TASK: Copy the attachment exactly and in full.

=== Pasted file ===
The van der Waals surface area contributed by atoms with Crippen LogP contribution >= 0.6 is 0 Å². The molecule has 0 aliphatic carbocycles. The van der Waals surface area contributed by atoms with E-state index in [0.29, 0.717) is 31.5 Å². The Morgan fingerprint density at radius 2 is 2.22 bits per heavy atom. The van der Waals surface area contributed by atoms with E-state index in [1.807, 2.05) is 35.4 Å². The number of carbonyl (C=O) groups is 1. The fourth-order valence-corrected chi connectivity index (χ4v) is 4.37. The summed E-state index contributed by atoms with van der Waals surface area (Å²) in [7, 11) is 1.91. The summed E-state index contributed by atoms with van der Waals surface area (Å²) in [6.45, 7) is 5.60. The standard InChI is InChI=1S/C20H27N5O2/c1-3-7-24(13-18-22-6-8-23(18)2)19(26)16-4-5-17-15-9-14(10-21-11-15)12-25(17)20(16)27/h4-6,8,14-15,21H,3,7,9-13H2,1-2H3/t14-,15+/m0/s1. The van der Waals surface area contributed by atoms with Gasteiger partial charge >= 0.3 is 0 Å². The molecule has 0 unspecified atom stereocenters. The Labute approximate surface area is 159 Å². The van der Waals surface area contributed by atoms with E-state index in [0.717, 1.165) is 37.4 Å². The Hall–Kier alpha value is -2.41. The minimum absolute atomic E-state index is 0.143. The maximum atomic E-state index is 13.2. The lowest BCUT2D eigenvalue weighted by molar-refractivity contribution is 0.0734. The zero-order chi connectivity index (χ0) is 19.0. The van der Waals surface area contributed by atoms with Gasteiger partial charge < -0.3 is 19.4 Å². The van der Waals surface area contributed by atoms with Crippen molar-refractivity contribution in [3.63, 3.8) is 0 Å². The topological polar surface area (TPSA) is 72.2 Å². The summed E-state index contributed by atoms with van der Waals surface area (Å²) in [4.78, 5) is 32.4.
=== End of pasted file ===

The van der Waals surface area contributed by atoms with Crippen LogP contribution >= 0.6 is 0 Å². The molecule has 0 aliphatic carbocycles. The van der Waals surface area contributed by atoms with E-state index in [0.29, 0.717) is 31.5 Å². The Morgan fingerprint density at radius 2 is 2.22 bits per heavy atom. The van der Waals surface area contributed by atoms with E-state index in [1.807, 2.05) is 35.4 Å². The number of carbonyl (C=O) groups is 1. The fourth-order valence-corrected chi connectivity index (χ4v) is 4.37. The summed E-state index contributed by atoms with van der Waals surface area (Å²) in [7, 11) is 1.91. The summed E-state index contributed by atoms with van der Waals surface area (Å²) in [6.45, 7) is 5.60. The standard InChI is InChI=1S/C20H27N5O2/c1-3-7-24(13-18-22-6-8-23(18)2)19(26)16-4-5-17-15-9-14(10-21-11-15)12-25(17)20(16)27/h4-6,8,14-15,21H,3,7,9-13H2,1-2H3/t14-,15+/m0/s1. The van der Waals surface area contributed by atoms with Gasteiger partial charge >= 0.3 is 0 Å². The molecule has 0 unspecified atom stereocenters. The Labute approximate surface area is 159 Å². The van der Waals surface area contributed by atoms with E-state index in [0.717, 1.165) is 37.4 Å². The Hall–Kier alpha value is -2.41. The minimum absolute atomic E-state index is 0.143. The maximum atomic E-state index is 13.2. The lowest BCUT2D eigenvalue weighted by molar-refractivity contribution is 0.0734. The zero-order chi connectivity index (χ0) is 19.0. The van der Waals surface area contributed by atoms with Gasteiger partial charge < -0.3 is 19.4 Å². The van der Waals surface area contributed by atoms with Crippen molar-refractivity contribution in [3.63, 3.8) is 0 Å². The topological polar surface area (TPSA) is 72.2 Å². The summed E-state index contributed by atoms with van der Waals surface area (Å²) in [4.78, 5) is 32.4.